This All Saints’ Sunday is a special day of thanksgiving for the generations of faithful Christians who have gathered in community on the corner of Church and St. Emanuel Streets in Mobile, Alabama. The first Protestant church in Mobile to meet outside the grounds of Fort Charlotte was begun in 1822, and the first building was completed, and the congregation organized, welcoming all Protestants, in 1823. Parish records indicate that the parish was officially organized and known as Christ Church in February 1828 and admitted to the Diocese of Alabama at its founding in Mobile in 1830. The cornerstone of the present building was laid in fall 1838 (with the building to be completed in a year) and was consecrated by Bishop Leonidas Polk on the Second Sunday in Lent 1840.
These basic facts, recorded in varying (and sometimes contradictory) detail by historical sources, do not, however, amount to the true history of Christ Church. That story rests with the lives of the saints who worshiped and served here. Some of them were prestigious personages of their time. Some were missionaries and organizers of good works and Sunday School teachers. Some were slaves and free people of color. All of them were children of God, members of the Body of Christ, and ordinary human beings trying to be faithful followers of Jesus.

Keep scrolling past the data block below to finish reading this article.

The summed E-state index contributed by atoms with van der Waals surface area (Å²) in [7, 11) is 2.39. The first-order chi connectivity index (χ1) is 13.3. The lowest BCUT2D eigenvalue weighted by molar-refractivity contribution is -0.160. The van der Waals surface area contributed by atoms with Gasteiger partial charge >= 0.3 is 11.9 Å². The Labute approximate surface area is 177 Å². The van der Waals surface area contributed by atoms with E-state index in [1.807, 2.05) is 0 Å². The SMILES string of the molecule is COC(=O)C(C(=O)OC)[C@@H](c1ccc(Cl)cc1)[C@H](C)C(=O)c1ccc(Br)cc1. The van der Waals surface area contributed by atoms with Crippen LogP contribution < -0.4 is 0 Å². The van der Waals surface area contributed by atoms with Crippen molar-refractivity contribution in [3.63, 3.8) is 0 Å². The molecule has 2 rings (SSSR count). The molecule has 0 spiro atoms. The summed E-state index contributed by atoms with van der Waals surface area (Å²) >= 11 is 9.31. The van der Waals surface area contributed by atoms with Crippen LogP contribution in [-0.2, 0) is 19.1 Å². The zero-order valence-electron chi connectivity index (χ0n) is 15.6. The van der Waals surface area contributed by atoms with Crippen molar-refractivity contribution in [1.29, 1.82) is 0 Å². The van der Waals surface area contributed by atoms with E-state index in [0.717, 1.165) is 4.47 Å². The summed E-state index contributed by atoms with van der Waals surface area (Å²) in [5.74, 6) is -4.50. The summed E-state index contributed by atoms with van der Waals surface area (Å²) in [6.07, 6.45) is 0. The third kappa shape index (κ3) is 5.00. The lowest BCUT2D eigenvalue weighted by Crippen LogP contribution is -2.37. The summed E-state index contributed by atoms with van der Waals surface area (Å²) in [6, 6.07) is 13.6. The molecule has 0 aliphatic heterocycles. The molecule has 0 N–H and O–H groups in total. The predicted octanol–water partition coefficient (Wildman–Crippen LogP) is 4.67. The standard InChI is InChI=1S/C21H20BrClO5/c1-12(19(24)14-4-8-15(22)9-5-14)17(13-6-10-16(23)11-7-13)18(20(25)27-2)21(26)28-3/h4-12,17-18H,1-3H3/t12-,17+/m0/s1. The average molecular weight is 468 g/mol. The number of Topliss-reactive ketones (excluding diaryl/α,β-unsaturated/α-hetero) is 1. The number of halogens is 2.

On this All Saints’ Sunday, we acknowledge that we walk with them, each of us taking up our cross to follow and serve. The closing sentences of the history of Christ Church given at the centennial celebration of the Diocese of Alabama in 1931 capture our calling:
…it can be truthfully said that Christ Church has always had the vision to look beyond its own boundaries and consider the work of the Church as a whole…and not merely its own parochial welfare. It has passed through ups and downs, as any downtown parish will in the course of years; it has lived more than a hundred years because it has lived usefully; and it will continue to live as long as it continues to serve.
Now Christ Church has lived more than two hundred years, and our continued living continues to depend on how well we serve.
On this festive Bicentennial Celebration Day, we welcome friends of all faiths and those who are dear within our extended Cathedral Family. As we sing and pray and break bread together, we dedicate ourselves to continuing to seek and serve Christ in all persons, to strive for justice and peace among all people, and to respect the dignity of every human being.
With God’s help, those saints who follow us will celebrate this day in this place in another two hundred years.